Unions

* The NCAA’s president thinks Northwestern’s sports union will be the first case of its kind to be heard by the Supreme Court, and his brain hasn’t even been scrambled by concussions. [Bloomberg]

* “If I’d come up with it, I’d probably be proud of it.” If this Georgia lawyer had used the “my client is too handsome for rape” defense, perhaps there wouldn’t have been a conviction. [Daily Report (reg. req.)]

* A few weeks ago, we wrote about the best law schools for making money. Since then, the rankings were revised due to error. Where does your school stand now? We’ll chat about this today. [Forbes]

* “[L]awyers aren’t retiring or dying nearly fast enough for us to fill their spots.” Perhaps statements like this about the job market wouldn’t be so prevalent if U.S. News told pre-law applicants the truth. [NPR]

* Law students will call you out for your behavior, even if you’re a police officer This one is suing the NYPD for false arrest after questioning their food truck tactics. We’ll have more on this later. [New York Post]

* The shaming of Professor Rene Reich-Graefe continues, with Steven Harper weighing in. Law professors… so many people are onto your game of creating rosy scenarios to dupe prospective law students. Maybe you could spend more time trying to fix the problem in legal education, and a little less time trying to hide it? [Belly of the Beast]

* I enjoy reminding subway performers that their career choices are illegal. [Above the Law: Redline]

* Can’t Jack Daniels, Johnny Walker, and Jim Beam settle their differences over a beer? [Wall Street Journal]

* I only hope Northwestern’s law students have as much legal success as Northwestern’s football students. [Deadspin]

* The ABA wants comment on whether for-credit externships can also be paid. [Faculty Lounge]

* I miss Kash. I hate drones. [Forbes]

* This isn’t a legal link. There’s no legal standard regarding gender specific displays of pubic hair. There’s just a double standard. [Fashionista]

It’s a tough month for Mike Bloomberg. First his vaunted stop-and-frisk program is gutted and, despite his protestations that it was necessary, serious crime has dropped. And now a key component of his old company that he worked so hard to keep inhospitable to organized labor may be unionizing.

At least he has a few billion dollars to keep him from getting too sad.

But in the meantime, the process of setting up a union continues at Bloomberg Law. Can lawyers really unionize? What might this mean for the profession as a whole?

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Ideally, prosecutors can afford a bed instead of just a park bench.

Did you hear the one about prosecutors going on strike? No? Me either, until now. A county DA’s office in the San Francisco suburbs announced this week they are considering striking to protest new, unpopular labor contract.

As David Lat said when I told him about the story, “Wow, that’s wild.” The idea of prosecutors going on strike struck Lat as comparable to the prospect of police officers going on strike.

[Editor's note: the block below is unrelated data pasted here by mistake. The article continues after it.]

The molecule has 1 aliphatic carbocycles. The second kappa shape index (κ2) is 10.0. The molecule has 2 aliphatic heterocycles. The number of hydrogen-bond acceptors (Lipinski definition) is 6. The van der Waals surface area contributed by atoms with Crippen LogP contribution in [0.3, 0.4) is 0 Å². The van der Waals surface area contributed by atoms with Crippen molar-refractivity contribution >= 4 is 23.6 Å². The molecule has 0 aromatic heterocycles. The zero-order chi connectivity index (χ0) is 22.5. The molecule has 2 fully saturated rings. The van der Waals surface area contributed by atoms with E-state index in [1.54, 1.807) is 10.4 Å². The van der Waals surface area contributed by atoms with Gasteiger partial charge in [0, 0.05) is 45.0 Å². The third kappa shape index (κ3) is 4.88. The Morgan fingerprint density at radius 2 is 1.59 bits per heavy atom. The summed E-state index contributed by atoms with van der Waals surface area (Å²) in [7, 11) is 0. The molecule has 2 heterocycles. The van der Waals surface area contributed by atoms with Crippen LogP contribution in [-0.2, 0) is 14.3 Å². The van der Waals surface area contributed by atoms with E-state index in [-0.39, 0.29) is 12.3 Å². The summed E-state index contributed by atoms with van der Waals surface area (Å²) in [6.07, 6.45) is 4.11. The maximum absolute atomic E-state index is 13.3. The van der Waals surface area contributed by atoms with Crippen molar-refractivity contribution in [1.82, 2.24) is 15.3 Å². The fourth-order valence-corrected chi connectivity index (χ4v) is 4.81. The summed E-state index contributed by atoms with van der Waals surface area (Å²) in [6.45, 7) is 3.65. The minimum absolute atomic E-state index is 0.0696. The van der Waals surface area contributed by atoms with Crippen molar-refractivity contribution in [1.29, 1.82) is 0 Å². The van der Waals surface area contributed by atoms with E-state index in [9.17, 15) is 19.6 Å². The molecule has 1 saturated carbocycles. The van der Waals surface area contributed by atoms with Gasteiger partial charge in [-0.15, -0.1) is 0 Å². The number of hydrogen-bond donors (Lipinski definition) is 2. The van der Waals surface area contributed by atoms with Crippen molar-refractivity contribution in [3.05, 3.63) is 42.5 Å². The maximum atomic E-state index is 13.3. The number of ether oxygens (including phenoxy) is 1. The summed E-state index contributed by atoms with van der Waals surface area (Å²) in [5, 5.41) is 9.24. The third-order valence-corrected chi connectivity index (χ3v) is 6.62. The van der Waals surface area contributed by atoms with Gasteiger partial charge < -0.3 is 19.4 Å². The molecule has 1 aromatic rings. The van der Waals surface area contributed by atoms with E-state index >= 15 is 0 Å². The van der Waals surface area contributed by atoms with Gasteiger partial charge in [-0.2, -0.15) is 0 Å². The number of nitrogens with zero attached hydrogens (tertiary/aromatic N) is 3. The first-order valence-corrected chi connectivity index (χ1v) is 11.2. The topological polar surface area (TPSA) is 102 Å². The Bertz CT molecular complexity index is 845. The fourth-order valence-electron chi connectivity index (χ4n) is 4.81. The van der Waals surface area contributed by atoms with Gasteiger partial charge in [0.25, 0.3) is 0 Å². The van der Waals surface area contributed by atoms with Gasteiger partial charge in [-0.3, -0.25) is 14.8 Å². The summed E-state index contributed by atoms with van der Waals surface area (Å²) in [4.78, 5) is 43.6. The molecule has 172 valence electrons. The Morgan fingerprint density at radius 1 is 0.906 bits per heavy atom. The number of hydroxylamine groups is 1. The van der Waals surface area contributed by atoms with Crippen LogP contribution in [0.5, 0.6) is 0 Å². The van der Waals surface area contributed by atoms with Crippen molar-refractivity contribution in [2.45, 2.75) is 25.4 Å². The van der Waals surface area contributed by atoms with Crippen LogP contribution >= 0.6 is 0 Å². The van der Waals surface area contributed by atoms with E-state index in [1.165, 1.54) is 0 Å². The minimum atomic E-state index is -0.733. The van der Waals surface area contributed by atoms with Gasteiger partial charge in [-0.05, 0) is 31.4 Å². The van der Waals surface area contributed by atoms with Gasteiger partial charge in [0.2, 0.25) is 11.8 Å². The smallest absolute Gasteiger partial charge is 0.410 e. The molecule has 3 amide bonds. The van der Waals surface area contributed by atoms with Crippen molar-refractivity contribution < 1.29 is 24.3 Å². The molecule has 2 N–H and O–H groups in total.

Why exactly does the prosecutor’s office feel like a walkout might be justified? Maybe being “the most understaffed, overworked prosecutorial unit in the Bay Area” has something to do with it…

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Alas, no decision came out today in the health care reform case.

Frankly, I think the Justices are waiting to see how absurd the press coverage can get. The Washington Post has reported on two awesome ways to guess what the Court’s decision will be. First, use a stopwatch and a few mp3 files. If that doesn’t work, poll former SCOTUS clerks.

Both methods predict that Obamacare is going down.

The Post has not opined on a more reliable method to learn what the Court’s decision will be: chill out and wait for the Court to issue its decision next week. But they have pages to fill; one can forgive a bit of silliness.

The Court did, however, issue four opinions today, in some of the big cases on its docket.

What were they?

double red triangle arrows Continue reading “The Supreme Court Is Fair To Crack Dealers, Corporations Paying Fines, And Those Who Use Profanity, Less So To Unions”

Is Wisconsin experiencing the worst Super Bowl hangover ever?

Is there a huge difference between living in a North African country and living in the state of Wisconsin right now? Can somebody please send in Richard Engel to conduct an interview with a bearded lumberjack making a barricade out of cheese?

In case you haven’t been following along (and I understand that it’s not as exciting as the next Charlie Sheen interview), Wisconsin no longer has a functioning government. I’m not exaggerating. The Republican Governor, Scott Walker, and the Republican legislature basically want to take away the right of unions to collectively bargain.

In response, Democrats have fled the state. Again, I’m not exaggerating here. Instead of allowing democracy, however disagreeable the outcome, to play out, 14 Democratic legislators have simply decided not to play. They’ve fled, preventing the legislature from getting together a quorum to vote on Walker’s budget.

And man, are there protests. It’s getting to the point where if Wisconsin had a functioning government, it would probably declare martial law….

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